Lawmaker’s efforts to limit access to pseudoephedrine, one of the main ingredients in the production of meth, have been sidetracked in the House Criminal Justice Subcommittee.
House lawmakers continue to squabble over how much of the cold medicine used to make meth Tennesseans should be able to buy each year.
A proposal backed by the governor would cap the amount at about two months’ worth of pseudoephedrine each year without a prescription.
But that measure and two others got held up in subcommittee. The subcommittee’s chairman, Tony Shipley, instead passed his own, less restrictive bill.
According to Winchester Police Chief Dennis Young, on March 4, law enforcement officials, citizens, reformed meth addict, pharmacists, district attorneys, the commissioner of safety, and Representatives Dave Shephard, Dennis Powers, and David Hawk gathered into a cramped meeting room at the War Memorial Building and testified to Chairman Tony Shipley and his fellow House Criminal Justice Subcommittee members on the need for significant meth legislation.
Young said that three separate bills were presented to the committee.
The first was the governor’s bill by Commissioner of Safety Bill Gibbons and Hawk with an amendment of an annual cap of 14.4 grams (60 day supply, a reduction from the present annual limit of 450 daily dosages).
The second was from Shephard, a pharmacist, on a prescription by pharmacist bill. The third was by Powers on a prescription bill by pharmacist and physician. Senators Doug Overby and Senator Ferrell Haile are carrying the Shepard and Powers bills in the Senate. Young said they have substantial backing from the medical community and two thirds of the citizens in this state, according to a recent Vanderbilt University poll.
Some who showed up to hear the House Criminal Justice Subcommittee proceedings were disappointed when the three favored bills were pushed to the end of the docket without being considered.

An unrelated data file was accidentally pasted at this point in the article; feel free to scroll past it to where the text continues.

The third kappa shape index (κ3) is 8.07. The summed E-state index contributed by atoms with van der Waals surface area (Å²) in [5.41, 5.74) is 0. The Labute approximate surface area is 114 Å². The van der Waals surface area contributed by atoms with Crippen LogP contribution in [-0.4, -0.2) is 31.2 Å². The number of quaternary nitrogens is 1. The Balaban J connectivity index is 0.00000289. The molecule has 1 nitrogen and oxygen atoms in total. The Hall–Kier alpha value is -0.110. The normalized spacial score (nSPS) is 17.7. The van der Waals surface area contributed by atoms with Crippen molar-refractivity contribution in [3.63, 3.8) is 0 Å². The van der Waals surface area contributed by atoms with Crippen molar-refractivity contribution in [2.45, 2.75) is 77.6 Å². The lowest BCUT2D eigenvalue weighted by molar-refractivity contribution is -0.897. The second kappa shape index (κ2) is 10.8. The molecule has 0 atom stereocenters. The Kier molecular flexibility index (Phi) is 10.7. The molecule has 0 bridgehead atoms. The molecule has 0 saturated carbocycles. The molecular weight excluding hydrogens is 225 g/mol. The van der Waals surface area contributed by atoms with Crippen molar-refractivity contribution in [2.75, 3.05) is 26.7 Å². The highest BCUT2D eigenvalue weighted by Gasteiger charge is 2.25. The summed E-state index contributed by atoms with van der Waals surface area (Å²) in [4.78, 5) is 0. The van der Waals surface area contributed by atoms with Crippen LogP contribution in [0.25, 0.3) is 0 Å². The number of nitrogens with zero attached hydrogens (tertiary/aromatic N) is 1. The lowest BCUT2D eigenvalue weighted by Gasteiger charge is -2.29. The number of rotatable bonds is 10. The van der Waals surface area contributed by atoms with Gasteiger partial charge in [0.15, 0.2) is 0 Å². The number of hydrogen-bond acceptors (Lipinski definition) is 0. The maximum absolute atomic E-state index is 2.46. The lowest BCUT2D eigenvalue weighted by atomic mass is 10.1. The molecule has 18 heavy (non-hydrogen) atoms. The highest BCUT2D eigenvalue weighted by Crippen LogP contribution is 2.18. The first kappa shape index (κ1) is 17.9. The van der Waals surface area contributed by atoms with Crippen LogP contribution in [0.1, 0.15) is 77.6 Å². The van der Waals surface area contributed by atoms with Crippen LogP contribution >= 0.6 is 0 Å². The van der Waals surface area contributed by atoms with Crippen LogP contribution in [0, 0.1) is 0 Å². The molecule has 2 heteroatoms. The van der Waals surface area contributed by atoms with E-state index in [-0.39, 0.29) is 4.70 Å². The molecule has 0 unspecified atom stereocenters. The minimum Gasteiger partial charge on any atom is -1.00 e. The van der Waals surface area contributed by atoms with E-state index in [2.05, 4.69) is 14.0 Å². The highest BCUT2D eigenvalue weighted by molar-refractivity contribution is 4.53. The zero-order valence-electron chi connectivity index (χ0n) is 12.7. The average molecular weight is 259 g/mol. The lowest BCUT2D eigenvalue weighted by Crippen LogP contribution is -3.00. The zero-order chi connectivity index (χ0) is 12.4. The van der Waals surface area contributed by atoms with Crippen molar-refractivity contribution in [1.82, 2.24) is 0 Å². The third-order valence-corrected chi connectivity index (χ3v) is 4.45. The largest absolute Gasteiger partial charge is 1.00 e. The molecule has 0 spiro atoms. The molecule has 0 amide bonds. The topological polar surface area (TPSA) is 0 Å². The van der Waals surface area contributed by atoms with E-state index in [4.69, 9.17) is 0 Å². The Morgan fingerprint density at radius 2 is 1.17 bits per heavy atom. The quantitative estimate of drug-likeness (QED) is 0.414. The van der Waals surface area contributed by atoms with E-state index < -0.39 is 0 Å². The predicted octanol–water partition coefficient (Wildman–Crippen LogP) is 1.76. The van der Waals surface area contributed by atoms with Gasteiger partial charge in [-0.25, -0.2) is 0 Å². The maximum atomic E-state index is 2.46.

Young was among officials who felt the sting of disappointment. In a recent email Young expressed his frustration.
“All three bills were sent to the end of the legislative calendar by Chairman Shipley with no action, while at the same time Chairman Shipley introduced his own bill backed by the Pharmaceutical Industry,” he said. “In all, four bills introduced by members of the committee were advanced. All other bills that seriously address the prevention of meth production in Tennessee were put in the hopper.”
While those who oppose the restriction of the sale of pseudoephedrine may have celebrated the minor victor in the House Subcommittee, the war is far from over. Public support for stronger restrictions and prescriptiononly options continues to grow in the state. The Vanderbilt poll is just one indication of growing public support for restrictions.
Strong support for city ordinances prohibiting the sale of pseudoephedrine products without a prescription has many lawmakers taking the hint that most citizens want something done to curtail the meth epidemic plaguing their communities.
“Pharmaceutical companies are celebrating the simple fact they get to continue selling their products and are making money,” he said. “I understand it is business and a game to them, but it is innocent lives and communities being destroyed to us, and many of those lives are innocent children.
“This is not a game.”
Law enforcement offi cials say that while some of the bills that passed the subcommittee to full committee will provide law enforcement with better tools, none of them will prevent meth production.
“The votes on March 4 were simply votes to continue meth production in Tennessee,” Young said. “This is where a respectful difference in opinion lies and need for a healthy debate.